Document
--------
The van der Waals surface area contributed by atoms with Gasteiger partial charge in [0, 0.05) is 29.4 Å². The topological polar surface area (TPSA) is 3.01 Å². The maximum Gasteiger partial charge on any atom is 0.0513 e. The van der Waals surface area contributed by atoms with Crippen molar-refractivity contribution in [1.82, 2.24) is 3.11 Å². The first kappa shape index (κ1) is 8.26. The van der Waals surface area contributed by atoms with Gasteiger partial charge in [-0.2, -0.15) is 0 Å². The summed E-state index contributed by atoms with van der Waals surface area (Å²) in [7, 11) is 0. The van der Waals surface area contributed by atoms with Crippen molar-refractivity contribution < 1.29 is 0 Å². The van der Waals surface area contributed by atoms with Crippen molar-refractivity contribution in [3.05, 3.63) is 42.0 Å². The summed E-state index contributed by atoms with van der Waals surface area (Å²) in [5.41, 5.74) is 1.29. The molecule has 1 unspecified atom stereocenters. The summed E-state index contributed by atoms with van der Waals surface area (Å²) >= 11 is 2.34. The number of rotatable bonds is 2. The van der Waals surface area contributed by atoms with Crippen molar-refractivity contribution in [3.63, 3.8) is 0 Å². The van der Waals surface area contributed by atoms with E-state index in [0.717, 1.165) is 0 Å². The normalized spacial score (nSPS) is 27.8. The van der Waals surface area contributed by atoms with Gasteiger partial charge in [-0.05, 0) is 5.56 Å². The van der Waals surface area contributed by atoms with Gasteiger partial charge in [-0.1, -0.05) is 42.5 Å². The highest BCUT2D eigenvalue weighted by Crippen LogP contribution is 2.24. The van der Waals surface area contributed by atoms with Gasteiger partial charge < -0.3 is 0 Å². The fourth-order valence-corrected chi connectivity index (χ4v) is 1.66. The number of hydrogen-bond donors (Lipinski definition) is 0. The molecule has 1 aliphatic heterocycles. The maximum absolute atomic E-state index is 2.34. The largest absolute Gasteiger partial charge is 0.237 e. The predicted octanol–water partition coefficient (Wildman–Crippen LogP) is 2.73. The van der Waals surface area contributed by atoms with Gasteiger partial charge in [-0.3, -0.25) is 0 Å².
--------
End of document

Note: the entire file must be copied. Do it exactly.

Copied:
The van der Waals surface area contributed by atoms with Gasteiger partial charge in [0, 0.05) is 29.4 Å². The topological polar surface area (TPSA) is 3.01 Å². The maximum Gasteiger partial charge on any atom is 0.0513 e. The van der Waals surface area contributed by atoms with Crippen molar-refractivity contribution in [1.82, 2.24) is 3.11 Å². The first kappa shape index (κ1) is 8.26. The van der Waals surface area contributed by atoms with Gasteiger partial charge in [-0.2, -0.15) is 0 Å². The summed E-state index contributed by atoms with van der Waals surface area (Å²) in [7, 11) is 0. The van der Waals surface area contributed by atoms with Crippen molar-refractivity contribution < 1.29 is 0 Å². The van der Waals surface area contributed by atoms with Crippen molar-refractivity contribution in [3.05, 3.63) is 42.0 Å². The summed E-state index contributed by atoms with van der Waals surface area (Å²) in [5.41, 5.74) is 1.29. The molecule has 1 unspecified atom stereocenters. The summed E-state index contributed by atoms with van der Waals surface area (Å²) >= 11 is 2.34. The number of rotatable bonds is 2. The van der Waals surface area contributed by atoms with Crippen molar-refractivity contribution in [3.63, 3.8) is 0 Å². The van der Waals surface area contributed by atoms with E-state index in [0.717, 1.165) is 0 Å². The normalized spacial score (nSPS) is 27.8. The van der Waals surface area contributed by atoms with Gasteiger partial charge in [-0.05, 0) is 5.56 Å². The van der Waals surface area contributed by atoms with Gasteiger partial charge in [-0.1, -0.05) is 42.5 Å². The highest BCUT2D eigenvalue weighted by Crippen LogP contribution is 2.24. The van der Waals surface area contributed by atoms with Gasteiger partial charge < -0.3 is 0 Å². The fourth-order valence-corrected chi connectivity index (χ4v) is 1.66. The number of hydrogen-bond donors (Lipinski definition) is 0. The molecule has 1 aliphatic heterocycles. The maximum absolute atomic E-state index is 2.34. The largest absolute Gasteiger partial charge is 0.237 e. The predicted octanol–water partition coefficient (Wildman–Crippen LogP) is 2.73. The van der Waals surface area contributed by atoms with Gasteiger partial charge in [-0.3, -0.25) is 0 Å².